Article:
Monday, October 25, 2021

The Biggers by Berjuan

Thank you so much to everyone who left a comment on the last post!  It was fun (and emotional) to read your messages and see some familiar faces again.  Things have been a bit hectic as I get this blog fully functional, so I'm sorry I haven't had time to reply, but your warm welcomes made me even happier to be back in the saddle.

Let me take a few seconds to mention some new things here on the blog.  First of all, most of the dolls that I feature will end up in the Virtual Garage Sale store within 24 hours of their review.  You can find the tab for that store at the top of the page.  Also, I'll announce new reviews after I write them by putting a quick blurb on Twitter.  I'll do the same thing for new dolls at the My Twinn Project Shop.  I might occasionally put other observations on Twitter, too.  My old Twitter account got locked, so now I'm @TBP_emily.  I've added a Twitter button to the top right column over there if you're interested.

I stumbled on the dolls I'm reviewing today quite by accident.  I was browsing Amazon, and a suggestion popped up for me to look at a funny little doll from a line called The Biggers.  I assumed that the odd brand name referenced the huge head and eyes on this doll.  Since I'd just been thinking about popular big-headed, large-eyed dolls like Na! Na! Na! and Rainbow High, I was intrigued to find a less well-known version of this style of doll.  I clicked on Amazon's thumbnail and literally giggled out loud when I saw the full-sized photo of the doll.  She was bizarre and charming:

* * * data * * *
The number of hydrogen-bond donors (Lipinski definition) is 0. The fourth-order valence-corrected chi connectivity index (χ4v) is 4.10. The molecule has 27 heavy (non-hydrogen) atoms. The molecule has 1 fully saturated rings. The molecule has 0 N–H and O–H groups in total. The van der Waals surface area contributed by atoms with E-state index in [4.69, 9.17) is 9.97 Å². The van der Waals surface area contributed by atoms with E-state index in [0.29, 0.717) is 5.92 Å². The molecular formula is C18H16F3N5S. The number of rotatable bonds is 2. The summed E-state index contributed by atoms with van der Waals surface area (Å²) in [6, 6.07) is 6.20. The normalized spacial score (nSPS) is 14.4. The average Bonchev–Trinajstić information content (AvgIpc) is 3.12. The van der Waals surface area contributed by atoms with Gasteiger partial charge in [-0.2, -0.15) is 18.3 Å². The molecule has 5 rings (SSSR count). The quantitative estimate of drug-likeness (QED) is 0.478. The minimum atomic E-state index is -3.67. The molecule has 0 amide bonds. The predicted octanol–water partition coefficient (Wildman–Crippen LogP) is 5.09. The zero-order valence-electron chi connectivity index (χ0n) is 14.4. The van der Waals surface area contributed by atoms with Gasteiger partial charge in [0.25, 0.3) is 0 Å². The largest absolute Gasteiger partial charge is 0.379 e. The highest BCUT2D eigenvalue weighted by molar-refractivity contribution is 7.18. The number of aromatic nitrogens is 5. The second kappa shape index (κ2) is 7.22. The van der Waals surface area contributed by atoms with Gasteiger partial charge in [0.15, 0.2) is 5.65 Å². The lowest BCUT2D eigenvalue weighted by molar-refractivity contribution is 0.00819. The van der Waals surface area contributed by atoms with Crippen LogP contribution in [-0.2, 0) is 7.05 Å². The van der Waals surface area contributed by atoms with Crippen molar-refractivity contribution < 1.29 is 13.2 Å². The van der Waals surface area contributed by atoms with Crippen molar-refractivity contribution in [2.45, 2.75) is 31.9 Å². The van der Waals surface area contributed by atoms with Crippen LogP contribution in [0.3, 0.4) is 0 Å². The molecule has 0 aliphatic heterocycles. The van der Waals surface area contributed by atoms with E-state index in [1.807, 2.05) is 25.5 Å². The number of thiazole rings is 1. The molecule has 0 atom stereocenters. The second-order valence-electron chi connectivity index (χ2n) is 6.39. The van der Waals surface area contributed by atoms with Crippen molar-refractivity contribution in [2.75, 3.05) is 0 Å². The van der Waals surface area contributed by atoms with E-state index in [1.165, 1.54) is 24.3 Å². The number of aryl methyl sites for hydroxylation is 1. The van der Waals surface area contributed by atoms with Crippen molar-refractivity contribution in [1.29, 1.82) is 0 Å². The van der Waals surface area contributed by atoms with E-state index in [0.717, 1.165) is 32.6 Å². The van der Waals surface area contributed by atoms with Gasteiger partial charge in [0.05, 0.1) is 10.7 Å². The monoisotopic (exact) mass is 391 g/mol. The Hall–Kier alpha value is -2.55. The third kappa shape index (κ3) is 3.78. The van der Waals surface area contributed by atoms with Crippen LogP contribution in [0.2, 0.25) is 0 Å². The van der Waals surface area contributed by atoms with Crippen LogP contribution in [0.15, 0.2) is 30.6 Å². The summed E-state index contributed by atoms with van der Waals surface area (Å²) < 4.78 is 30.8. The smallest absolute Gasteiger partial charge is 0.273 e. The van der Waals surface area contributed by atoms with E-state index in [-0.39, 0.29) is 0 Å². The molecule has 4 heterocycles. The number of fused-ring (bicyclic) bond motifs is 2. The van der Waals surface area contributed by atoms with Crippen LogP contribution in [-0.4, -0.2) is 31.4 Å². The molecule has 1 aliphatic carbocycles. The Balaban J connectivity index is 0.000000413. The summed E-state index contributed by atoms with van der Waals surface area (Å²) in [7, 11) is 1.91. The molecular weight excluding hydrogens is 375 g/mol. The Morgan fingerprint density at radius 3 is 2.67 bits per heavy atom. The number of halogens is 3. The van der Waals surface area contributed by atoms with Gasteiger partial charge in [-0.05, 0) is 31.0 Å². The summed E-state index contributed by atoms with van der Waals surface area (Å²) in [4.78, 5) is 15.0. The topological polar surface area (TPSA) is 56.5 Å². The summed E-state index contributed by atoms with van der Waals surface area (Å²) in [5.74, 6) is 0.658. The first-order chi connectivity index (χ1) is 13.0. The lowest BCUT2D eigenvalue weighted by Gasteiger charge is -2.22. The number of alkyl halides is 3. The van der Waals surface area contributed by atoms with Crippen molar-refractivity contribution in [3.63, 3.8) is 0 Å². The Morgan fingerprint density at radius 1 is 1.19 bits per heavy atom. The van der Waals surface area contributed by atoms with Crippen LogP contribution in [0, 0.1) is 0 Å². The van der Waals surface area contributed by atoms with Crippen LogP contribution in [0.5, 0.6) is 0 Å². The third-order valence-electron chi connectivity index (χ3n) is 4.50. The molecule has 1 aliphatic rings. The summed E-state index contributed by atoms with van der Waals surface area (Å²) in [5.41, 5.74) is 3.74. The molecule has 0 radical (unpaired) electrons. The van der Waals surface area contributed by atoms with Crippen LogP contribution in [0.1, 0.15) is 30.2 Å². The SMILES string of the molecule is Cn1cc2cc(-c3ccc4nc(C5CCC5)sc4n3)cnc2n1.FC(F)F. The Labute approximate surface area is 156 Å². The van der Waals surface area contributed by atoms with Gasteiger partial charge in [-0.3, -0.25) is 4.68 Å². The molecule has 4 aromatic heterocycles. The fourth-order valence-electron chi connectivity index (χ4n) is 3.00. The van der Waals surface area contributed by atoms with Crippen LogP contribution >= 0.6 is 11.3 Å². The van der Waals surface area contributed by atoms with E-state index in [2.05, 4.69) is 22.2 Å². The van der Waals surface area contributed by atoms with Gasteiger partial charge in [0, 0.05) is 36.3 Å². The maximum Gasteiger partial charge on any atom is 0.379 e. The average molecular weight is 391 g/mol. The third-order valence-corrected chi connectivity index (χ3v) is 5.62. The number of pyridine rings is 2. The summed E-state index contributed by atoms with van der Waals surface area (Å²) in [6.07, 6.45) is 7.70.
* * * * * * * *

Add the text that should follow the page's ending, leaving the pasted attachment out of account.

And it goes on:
The Biggers doll Abba Lingg by Berjuan.

The doll in that cover shot is not actually the doll I saw on Amazon, but one I found later the same day.  

After I saw the photo on Amazon, I scoured the internet for more information about these dolls.  They're made by a Spanish company called Berjuan that has been around since the late 1970s.  I don't think I've ever owned or reviewed a doll from this company before, but the name is similar to Berjusa, which is the company started by the Berenguer family (also from Spain).  That company is famous for their realistic baby dolls.  I'm not aware of any relationship between the Berenguer/Berjusa and Berjuan companies.

The Berjuan company offers a lot of baby dolls and a few 12 and 16-inch play dolls, but their most distinct product is surely The Biggers.  There's a delightful range of characters in The Biggers collection, and I was particularly captivated by a green-haired girl called Margaret Frost:

And a smiling Black girl named Jollie Bonnaire:

Unfortunately, even after an exhaustive search, I was only able to find two Biggers characters available in the United States: the one I found on Amazon ($80) and one from a secondary seller through Sears ($90).

Of course after I had purchased both of these dolls and photographed them, I learned that there's a doll shop in Spain (Dolls and Dolls) that will ship to the United States.  At this shop, The Biggers cost 52.95 (which is $61.67, not including shipping overseas).  Sigh.  So I could have had the two dolls I was coveting the most.  On the bright side, though, now I know of a good source for Spanish and other European dolls!  That will surely come in handy.